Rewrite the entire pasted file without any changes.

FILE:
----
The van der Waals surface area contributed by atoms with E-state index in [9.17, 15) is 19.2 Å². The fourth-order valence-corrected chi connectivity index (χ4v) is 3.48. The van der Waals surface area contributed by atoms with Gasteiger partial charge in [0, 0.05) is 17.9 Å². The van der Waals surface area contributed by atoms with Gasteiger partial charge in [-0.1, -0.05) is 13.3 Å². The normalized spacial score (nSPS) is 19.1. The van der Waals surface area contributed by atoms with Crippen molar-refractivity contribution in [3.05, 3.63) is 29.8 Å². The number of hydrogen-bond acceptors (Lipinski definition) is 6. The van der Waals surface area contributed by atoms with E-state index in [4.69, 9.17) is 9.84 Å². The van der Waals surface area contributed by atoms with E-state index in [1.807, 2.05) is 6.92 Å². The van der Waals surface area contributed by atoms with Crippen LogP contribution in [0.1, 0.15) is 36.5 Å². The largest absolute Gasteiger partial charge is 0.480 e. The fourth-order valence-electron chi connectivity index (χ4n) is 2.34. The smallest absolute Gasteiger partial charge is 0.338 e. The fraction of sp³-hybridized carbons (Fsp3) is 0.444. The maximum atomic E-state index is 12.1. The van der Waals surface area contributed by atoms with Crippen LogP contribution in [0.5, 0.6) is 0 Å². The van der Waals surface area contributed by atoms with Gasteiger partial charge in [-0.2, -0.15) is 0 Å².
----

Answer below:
The van der Waals surface area contributed by atoms with E-state index in [9.17, 15) is 19.2 Å². The fourth-order valence-corrected chi connectivity index (χ4v) is 3.48. The van der Waals surface area contributed by atoms with Gasteiger partial charge in [0, 0.05) is 17.9 Å². The van der Waals surface area contributed by atoms with Gasteiger partial charge in [-0.1, -0.05) is 13.3 Å². The normalized spacial score (nSPS) is 19.1. The van der Waals surface area contributed by atoms with Crippen molar-refractivity contribution in [3.05, 3.63) is 29.8 Å². The number of hydrogen-bond acceptors (Lipinski definition) is 6. The van der Waals surface area contributed by atoms with E-state index in [4.69, 9.17) is 9.84 Å². The van der Waals surface area contributed by atoms with E-state index in [1.807, 2.05) is 6.92 Å². The van der Waals surface area contributed by atoms with Crippen LogP contribution in [0.1, 0.15) is 36.5 Å². The largest absolute Gasteiger partial charge is 0.480 e. The fourth-order valence-electron chi connectivity index (χ4n) is 2.34. The smallest absolute Gasteiger partial charge is 0.338 e. The fraction of sp³-hybridized carbons (Fsp3) is 0.444. The maximum atomic E-state index is 12.1. The van der Waals surface area contributed by atoms with Crippen LogP contribution in [0.5, 0.6) is 0 Å². The van der Waals surface area contributed by atoms with Gasteiger partial charge in [-0.2, -0.15) is 0 Å².